Could Regulation Backfire?
Although committed to offering emergency services to VoicePulse customers, Sakaria doesn't agree with a mandated implementation plan, arguing that it is dangerous on two fronts.
First of all, Sakaria said, forcing 9-1-1 regulation today would stifle an innovative market that has benefited from competition.
"Setting a timeframe of six months is an admirable goal," Sakaria says. "But, It has the effect of creating barriers to innovation and of entry [into VoIP] by smaller players."
Secondly, Sakaria maintains that rushing into a mandated emergency service plan does not guarantee consumers will be any safer.
"A rushed 9-1-1 service will look an awful lot like a speed dial to local police," he said. "It wouldn't be a real 9-1-1 service that connects you directly to the proper PSAP. Is that any more safe? It could be dangerous."
Sakaria says that instead of setting timelines, regulators should let innovators within the industry develop 9-1-1 service solutions. At some point, he believes, a standard that is both effective and popular with consumers would emerge.
"The ultimate solution to emergency service issues should come out of a competitive and open market," Sakaria said.
Other industry leaders believe that regulations mandating an effective emergency service plan on the part of VoIP providers are justified.
"Regulation isn't always bad," said Jeffery Williams, President of Broadvox Direct, a residential VoIP provider with plans to launch later this month. "It keeps irresponsible companies out of the industry and gives a solid foundation to service."
Broadvox Direct plans to offers a 9-1-1 service to 90 percent of its customers in its 28-state coverage area soon after it begins to provide service. But, unlike other independent VoIP providers, Broadvox Direct has a leg up on emergency services: Its parent company, Broadvox, is a traditional phone line carrier with direct access to 9-1-1 service.
Looming in the background of the 9-1-1 morass is the clout big telephone companies like SBC, AT&T and Verizon will soon have on the matter. All have recently gotten into the VoIP game and all have a stake in seeing some sort of regulation of emergency services develop.
The larger companies' standard telephone operations are highly regulated and the current lack of VoIP regulation leaves the Baby Bells pondering how to proceed in unfamiliar unregulated territory.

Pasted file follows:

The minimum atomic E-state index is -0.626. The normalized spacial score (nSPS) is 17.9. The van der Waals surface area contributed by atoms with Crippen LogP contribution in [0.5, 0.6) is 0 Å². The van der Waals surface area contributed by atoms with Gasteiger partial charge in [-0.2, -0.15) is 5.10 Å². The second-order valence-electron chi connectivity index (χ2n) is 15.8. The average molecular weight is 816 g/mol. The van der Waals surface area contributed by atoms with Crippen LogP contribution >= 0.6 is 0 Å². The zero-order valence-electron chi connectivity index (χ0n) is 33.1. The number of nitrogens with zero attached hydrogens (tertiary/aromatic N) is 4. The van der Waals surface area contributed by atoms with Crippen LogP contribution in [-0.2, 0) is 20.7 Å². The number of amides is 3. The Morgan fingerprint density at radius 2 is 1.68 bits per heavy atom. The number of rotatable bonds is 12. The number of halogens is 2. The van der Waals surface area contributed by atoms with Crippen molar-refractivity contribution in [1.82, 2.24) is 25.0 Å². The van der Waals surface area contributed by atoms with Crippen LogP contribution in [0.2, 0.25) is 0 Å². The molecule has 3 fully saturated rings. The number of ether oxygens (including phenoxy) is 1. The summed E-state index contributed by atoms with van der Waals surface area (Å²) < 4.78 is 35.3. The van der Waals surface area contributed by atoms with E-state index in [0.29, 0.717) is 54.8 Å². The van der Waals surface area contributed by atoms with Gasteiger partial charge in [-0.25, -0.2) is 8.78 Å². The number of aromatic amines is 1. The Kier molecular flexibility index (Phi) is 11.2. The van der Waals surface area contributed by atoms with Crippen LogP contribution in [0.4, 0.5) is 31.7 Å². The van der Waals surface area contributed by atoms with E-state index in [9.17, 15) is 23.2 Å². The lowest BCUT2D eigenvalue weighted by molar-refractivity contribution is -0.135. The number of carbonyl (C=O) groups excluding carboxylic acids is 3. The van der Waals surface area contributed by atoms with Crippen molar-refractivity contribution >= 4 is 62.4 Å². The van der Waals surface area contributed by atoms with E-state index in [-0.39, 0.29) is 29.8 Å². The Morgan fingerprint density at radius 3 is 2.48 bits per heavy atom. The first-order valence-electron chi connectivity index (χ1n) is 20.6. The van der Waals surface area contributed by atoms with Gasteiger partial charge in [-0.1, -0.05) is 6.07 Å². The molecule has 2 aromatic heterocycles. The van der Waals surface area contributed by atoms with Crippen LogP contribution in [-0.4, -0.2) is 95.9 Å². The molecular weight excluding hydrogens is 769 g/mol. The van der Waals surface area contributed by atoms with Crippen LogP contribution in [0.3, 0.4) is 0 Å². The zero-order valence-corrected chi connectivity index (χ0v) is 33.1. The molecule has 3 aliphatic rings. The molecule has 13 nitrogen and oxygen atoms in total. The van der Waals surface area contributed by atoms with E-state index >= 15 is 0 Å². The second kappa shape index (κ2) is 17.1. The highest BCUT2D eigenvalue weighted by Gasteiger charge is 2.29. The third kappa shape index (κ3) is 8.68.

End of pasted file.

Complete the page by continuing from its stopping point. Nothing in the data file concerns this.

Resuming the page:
"It’s time for the commission to tackle public policy," said Dorothy Attwood, SBC's Senior Vice President of Federal Regulatory and Strategy Implementation, following last week's FCC VoIP forum. "There are still concerns about how we are going to manage 9-1-1 questions."
A High-Tech Solution
Regulated or not, 9-1-1 services will come into play for all companies relatively soon. At some point the portability of VoIP phones will become irrelevant and a solution that combines various technologies to pinpoint a caller's location will be available across the industry.
Rick Jones, operations issues director for NENA, says that some form of GPS will most likely be developed.
"We'll be able to generate coordinates for emergency calls," Jones said.
Broadvox Direct's Williams agrees. "9-1-1 call will be handed off to PSAPs that will be able to track the call to within a couple of meters, using GPS and triangulation like cell phones use now," he said.
Adopting a cell phone-like approach to VoIP emergency services, however, will not be totally effective, say some 9-1-1 systems executives.
"With wireless, it's a lot easier," says Monica Marics, Director of Emerging Markets at Intrado, a 9-1-1 systems developer with a number of VoIP providers. "Calls are bouncing off antennas and that allows triangulation. For GPS to work, you have to be in line with a satellite. In some cases GPS will be helpful. At other times, maybe internet service providers will be able to help us [geographically locate] calls."
How will 9-1-1 in VoIP be Different?
While industry leaders differ on how to get to a standard 9-1-1 service, they do agree that 9-1-1 will be completely changed by VoIP – and for the better.
"The eventual solution of 9-1-1 service will be more robust in VoIP compared to traditional telephony," said VoicePulse's Sakaria.
"VoIP offers a tremendous opportunity for the redesign of 9-1-1," said NENA's Jones. "If I'm at the scene of a medical emergency or a hazardous material accident, I will be able to send pictures through a [VoIP] 9-1-1 network."
Vonage's Holder says a VoIP 9-1-1 solution will be able to offer more detailed vital information than current services. "If PSAPs are equipped with IP technology, emergency call centers will be able to receive all kinds of personal information — medical records, phone numbers, addresses, and whether or not the caller owns a gun." Holder said.
"This is just the tip of the iceberg," said Intrado's Marics. "Soon 9-1-1 services could jump to internet chat rooms. 9-1-1 will be the model for extending emergency services to any kind of device that communicates: From phones to your Blackberry email pager."